Problems in NP include the factoring of large numbers, the selection of an optimal route for a traveling salesman, and so-called satisfiability problems, in which one must find conditions that satisfy sets of logical restrictions. For instance, is it possible to contrive an attendance list for a party that satisfies the logical expression (Alice OR Bob AND Carol) AND (David AND Ernie AND NOT Alice)? (Yes: Bob, Carol, David and Ernie go to the party, but Alice doesn’t.) In fact, the vast majority of the hard problems in NP can be recast as satisfiability problems.

To get a sense of how rational proofs work, consider the question of how many solutions a satisfiability problem has — an even harder problem than finding a single solution. Suppose that the satisfiability problem is a more complicated version of the party-list problem, one involving 20 invitees. With 20 invitees, there are 1,048,576 possibilities for the final composition of the party. How many of those satisfy the logical expression? Arthur doesn’t have nearly enough time to test them all.

But what if Arthur instead auctions off a ticket in a lottery? He’ll write down one perfectly random list of party attendees — Alice yes, Bob no, Carol yes and so on — and if it satisfies the expression, he’ll give the ticketholder $1,048,576. How much will Merlin bid for the ticket?

Suppose that Merlin knows that there are exactly 300 solutions to the satisfiability problem. The chances that Arthur’s party list is one of them are thus 300 in 1,048,576. According to standard econometric analysis, a 300-in-1,048,576 shot at $1,048,576 is worth exactly $300. So if Merlin is a rational actor, he’ll bid $300 for the ticket. From that information, Arthur can deduce the number of solutions.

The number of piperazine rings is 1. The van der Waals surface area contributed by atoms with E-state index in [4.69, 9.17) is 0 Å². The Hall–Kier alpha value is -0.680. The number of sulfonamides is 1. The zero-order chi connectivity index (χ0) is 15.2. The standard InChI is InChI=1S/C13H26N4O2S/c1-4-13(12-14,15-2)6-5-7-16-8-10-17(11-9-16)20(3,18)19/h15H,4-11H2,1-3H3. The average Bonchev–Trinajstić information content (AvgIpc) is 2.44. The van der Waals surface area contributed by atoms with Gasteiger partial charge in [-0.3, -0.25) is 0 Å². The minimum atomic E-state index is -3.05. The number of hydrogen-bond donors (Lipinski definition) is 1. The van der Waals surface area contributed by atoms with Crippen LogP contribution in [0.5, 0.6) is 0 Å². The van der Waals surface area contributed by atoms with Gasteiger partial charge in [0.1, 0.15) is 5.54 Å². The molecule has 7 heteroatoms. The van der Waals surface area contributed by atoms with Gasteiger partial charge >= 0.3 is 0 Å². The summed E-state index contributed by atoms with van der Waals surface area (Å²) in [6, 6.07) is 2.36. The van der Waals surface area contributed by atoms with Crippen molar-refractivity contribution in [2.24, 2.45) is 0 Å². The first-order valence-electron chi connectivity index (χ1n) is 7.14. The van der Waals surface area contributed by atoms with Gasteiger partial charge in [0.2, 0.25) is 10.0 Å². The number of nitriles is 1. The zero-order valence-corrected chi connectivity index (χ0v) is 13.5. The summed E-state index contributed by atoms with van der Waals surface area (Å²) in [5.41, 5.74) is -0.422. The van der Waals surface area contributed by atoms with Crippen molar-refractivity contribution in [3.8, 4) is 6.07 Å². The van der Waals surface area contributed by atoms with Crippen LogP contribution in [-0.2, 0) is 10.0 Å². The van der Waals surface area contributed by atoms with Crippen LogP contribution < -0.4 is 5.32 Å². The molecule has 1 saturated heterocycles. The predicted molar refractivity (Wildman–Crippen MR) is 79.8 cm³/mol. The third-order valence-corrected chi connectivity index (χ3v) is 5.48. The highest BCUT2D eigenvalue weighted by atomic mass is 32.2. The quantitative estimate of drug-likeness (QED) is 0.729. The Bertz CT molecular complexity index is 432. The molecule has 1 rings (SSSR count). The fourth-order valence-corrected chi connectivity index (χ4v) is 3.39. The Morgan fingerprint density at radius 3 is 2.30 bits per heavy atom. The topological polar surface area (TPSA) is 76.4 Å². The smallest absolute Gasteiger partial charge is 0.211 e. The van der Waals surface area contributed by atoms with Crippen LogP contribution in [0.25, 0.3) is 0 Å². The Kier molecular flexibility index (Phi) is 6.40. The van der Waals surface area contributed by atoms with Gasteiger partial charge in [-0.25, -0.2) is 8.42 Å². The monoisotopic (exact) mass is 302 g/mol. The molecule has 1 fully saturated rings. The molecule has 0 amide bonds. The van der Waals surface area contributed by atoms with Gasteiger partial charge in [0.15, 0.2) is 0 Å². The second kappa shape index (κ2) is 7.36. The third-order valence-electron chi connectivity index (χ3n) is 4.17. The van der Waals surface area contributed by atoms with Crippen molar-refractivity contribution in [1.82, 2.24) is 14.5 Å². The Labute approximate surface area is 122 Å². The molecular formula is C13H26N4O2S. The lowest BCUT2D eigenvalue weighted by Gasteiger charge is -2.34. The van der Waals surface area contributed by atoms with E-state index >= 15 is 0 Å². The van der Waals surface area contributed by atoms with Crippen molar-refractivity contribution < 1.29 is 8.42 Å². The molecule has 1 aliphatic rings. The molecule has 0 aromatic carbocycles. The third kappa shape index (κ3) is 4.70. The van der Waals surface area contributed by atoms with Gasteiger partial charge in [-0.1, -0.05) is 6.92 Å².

First-round knockout

The details are more complicated than that, and of course, with very few exceptions, no one in the real world wants to be on the hook for a million dollars in order to learn the answer to a math problem. But the upshot of the researchers’ paper is that with rational proofs, they can establish in one round of questioning — “What do you bid?” — what might require millions of rounds using classical interactive proofs. “Interaction, in practice, is costly,” Azar says. “It’s costly to send messages over a network. Reducing the interaction from a million rounds to one provides a significant savings in time.”

“I think it’s yet another case where we think we understand what’s a proof, and there is a twist, and we get some unexpected results,” says Moni Naor, the Judith Kleeman Professorial Chair in the Department of Computer Science and Applied Mathematics at Israel’s Weizmann Institute of Science. “We’ve seen it in the past with interactive proofs, which turned out to be pretty powerful, much more powerful than you normally think of proofs that you write down and verify as being.” With rational proofs, Naor says, “we have yet another twist, where, if you assign some game-theoretical rationality to the prover, then the proof is yet another thing that we didn’t think of in the past.”

Naor cautions that the work is “just at the beginning,” and that it’s hard to say when it will yield practical results, and what they might be. But “clearly, it’s worth looking into,” he says. “In general, the merging of the research in complexity, cryptography and game theory is a promising one.”

Micali agrees. “I think of this as a good basis for further explorations,” he says. “Right now, we’ve developed it for problems that are very, very hard. But how about problems that are very, very simple?” Rational-proof systems that describe simple interactions could have an application in crowdsourcing, a technique whereby computational tasks that are easy for humans but hard for computers are farmed out over the Internet to armies of volunteers who receive small financial rewards for each task they complete. Micali imagines that they might even be used to characterize biological systems, in which individual organisms — or even cells — can be thought of as producers and consumers.

A camera that peers around corners


In a paper appearing this week in the journal Nature Communications, the researchers describe using their system to produce recognizable 3-D images of a wooden figurine and of foam cutouts outside their camera’s line of sight. The research could ultimately lead to imaging systems that allow emergency responders to evaluate dangerous environments or vehicle navigation systems that can negotiate blind turns, among other applications.

The principle behind the system is essentially that of the periscope. But instead of using angled mirrors to redirect light, the system uses ordinary walls, doors or floors — surfaces that aren’t generally thought of as reflective.